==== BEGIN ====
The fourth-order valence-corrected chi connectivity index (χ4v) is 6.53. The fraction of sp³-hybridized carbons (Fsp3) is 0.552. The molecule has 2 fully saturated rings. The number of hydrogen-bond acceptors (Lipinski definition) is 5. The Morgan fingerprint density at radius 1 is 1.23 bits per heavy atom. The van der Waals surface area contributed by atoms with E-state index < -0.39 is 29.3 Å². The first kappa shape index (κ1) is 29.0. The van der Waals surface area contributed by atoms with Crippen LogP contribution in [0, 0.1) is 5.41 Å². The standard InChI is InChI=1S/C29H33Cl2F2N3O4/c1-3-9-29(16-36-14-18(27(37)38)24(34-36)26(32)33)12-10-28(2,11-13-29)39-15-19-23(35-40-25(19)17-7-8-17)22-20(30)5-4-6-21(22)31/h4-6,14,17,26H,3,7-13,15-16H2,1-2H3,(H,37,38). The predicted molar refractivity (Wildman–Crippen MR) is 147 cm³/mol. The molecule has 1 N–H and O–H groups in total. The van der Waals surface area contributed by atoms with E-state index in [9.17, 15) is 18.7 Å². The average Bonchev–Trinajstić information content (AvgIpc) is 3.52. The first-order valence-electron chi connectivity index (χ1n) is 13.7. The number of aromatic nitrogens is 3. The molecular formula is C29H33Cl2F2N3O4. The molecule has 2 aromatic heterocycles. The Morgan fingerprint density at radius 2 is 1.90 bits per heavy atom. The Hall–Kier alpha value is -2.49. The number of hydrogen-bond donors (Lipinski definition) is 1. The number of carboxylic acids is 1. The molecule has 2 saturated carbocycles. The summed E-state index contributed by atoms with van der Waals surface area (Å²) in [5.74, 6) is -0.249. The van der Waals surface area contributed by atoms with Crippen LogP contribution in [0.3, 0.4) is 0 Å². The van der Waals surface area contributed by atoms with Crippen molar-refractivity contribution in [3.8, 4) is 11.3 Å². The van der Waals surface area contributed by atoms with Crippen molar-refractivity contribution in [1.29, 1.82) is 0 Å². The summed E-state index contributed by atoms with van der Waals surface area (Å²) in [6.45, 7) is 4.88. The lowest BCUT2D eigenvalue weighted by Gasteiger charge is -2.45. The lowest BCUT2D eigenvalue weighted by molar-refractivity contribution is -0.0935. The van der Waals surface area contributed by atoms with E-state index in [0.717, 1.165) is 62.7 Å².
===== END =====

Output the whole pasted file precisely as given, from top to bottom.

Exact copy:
The fourth-order valence-corrected chi connectivity index (χ4v) is 6.53. The fraction of sp³-hybridized carbons (Fsp3) is 0.552. The molecule has 2 fully saturated rings. The number of hydrogen-bond acceptors (Lipinski definition) is 5. The Morgan fingerprint density at radius 1 is 1.23 bits per heavy atom. The van der Waals surface area contributed by atoms with E-state index < -0.39 is 29.3 Å². The first kappa shape index (κ1) is 29.0. The van der Waals surface area contributed by atoms with Crippen LogP contribution in [0, 0.1) is 5.41 Å². The standard InChI is InChI=1S/C29H33Cl2F2N3O4/c1-3-9-29(16-36-14-18(27(37)38)24(34-36)26(32)33)12-10-28(2,11-13-29)39-15-19-23(35-40-25(19)17-7-8-17)22-20(30)5-4-6-21(22)31/h4-6,14,17,26H,3,7-13,15-16H2,1-2H3,(H,37,38). The predicted molar refractivity (Wildman–Crippen MR) is 147 cm³/mol. The molecule has 1 N–H and O–H groups in total. The van der Waals surface area contributed by atoms with E-state index in [9.17, 15) is 18.7 Å². The average Bonchev–Trinajstić information content (AvgIpc) is 3.52. The first-order valence-electron chi connectivity index (χ1n) is 13.7. The number of aromatic nitrogens is 3. The molecular formula is C29H33Cl2F2N3O4. The molecule has 2 aromatic heterocycles. The Morgan fingerprint density at radius 2 is 1.90 bits per heavy atom. The Hall–Kier alpha value is -2.49. The number of hydrogen-bond donors (Lipinski definition) is 1. The number of carboxylic acids is 1. The molecule has 2 saturated carbocycles. The summed E-state index contributed by atoms with van der Waals surface area (Å²) in [5.74, 6) is -0.249. The van der Waals surface area contributed by atoms with Crippen LogP contribution in [0.3, 0.4) is 0 Å². The van der Waals surface area contributed by atoms with Crippen molar-refractivity contribution in [3.8, 4) is 11.3 Å². The van der Waals surface area contributed by atoms with Crippen molar-refractivity contribution in [1.29, 1.82) is 0 Å². The summed E-state index contributed by atoms with van der Waals surface area (Å²) in [6.45, 7) is 4.88. The lowest BCUT2D eigenvalue weighted by Gasteiger charge is -2.45. The lowest BCUT2D eigenvalue weighted by molar-refractivity contribution is -0.0935. The van der Waals surface area contributed by atoms with E-state index in [0.717, 1.165) is 62.7 Å².